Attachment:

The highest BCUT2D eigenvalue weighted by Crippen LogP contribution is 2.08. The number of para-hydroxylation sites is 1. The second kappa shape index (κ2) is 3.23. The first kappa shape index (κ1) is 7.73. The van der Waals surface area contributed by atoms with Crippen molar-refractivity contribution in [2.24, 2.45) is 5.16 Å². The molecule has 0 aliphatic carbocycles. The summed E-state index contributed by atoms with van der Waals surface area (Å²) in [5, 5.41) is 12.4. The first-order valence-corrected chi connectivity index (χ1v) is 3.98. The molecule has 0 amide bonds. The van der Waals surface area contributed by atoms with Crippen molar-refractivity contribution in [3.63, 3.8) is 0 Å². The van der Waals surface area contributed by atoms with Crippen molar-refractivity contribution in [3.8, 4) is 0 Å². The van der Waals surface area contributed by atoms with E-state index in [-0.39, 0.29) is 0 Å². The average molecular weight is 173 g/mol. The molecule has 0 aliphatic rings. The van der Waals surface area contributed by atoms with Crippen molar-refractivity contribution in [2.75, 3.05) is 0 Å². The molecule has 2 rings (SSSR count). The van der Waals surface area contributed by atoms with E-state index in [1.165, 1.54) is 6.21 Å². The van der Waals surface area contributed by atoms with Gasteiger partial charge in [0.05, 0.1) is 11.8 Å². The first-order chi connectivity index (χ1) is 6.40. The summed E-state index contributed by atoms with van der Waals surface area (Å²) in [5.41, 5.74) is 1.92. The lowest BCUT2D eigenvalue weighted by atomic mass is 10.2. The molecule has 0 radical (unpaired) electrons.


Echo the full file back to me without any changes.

The highest BCUT2D eigenvalue weighted by Crippen LogP contribution is 2.08. The number of para-hydroxylation sites is 1. The second kappa shape index (κ2) is 3.23. The first kappa shape index (κ1) is 7.73. The van der Waals surface area contributed by atoms with Crippen molar-refractivity contribution in [2.24, 2.45) is 5.16 Å². The molecule has 0 aliphatic carbocycles. The summed E-state index contributed by atoms with van der Waals surface area (Å²) in [5, 5.41) is 12.4. The first-order valence-corrected chi connectivity index (χ1v) is 3.98. The molecule has 0 amide bonds. The van der Waals surface area contributed by atoms with Crippen molar-refractivity contribution in [3.63, 3.8) is 0 Å². The van der Waals surface area contributed by atoms with Crippen molar-refractivity contribution in [3.8, 4) is 0 Å². The van der Waals surface area contributed by atoms with E-state index in [-0.39, 0.29) is 0 Å². The average molecular weight is 173 g/mol. The molecule has 0 aliphatic rings. The van der Waals surface area contributed by atoms with Crippen molar-refractivity contribution in [2.75, 3.05) is 0 Å². The molecule has 2 rings (SSSR count). The van der Waals surface area contributed by atoms with E-state index in [1.165, 1.54) is 6.21 Å². The van der Waals surface area contributed by atoms with Gasteiger partial charge in [0.05, 0.1) is 11.8 Å². The first-order chi connectivity index (χ1) is 6.40. The summed E-state index contributed by atoms with van der Waals surface area (Å²) in [5.41, 5.74) is 1.92. The lowest BCUT2D eigenvalue weighted by atomic mass is 10.2. The molecule has 0 radical (unpaired) electrons.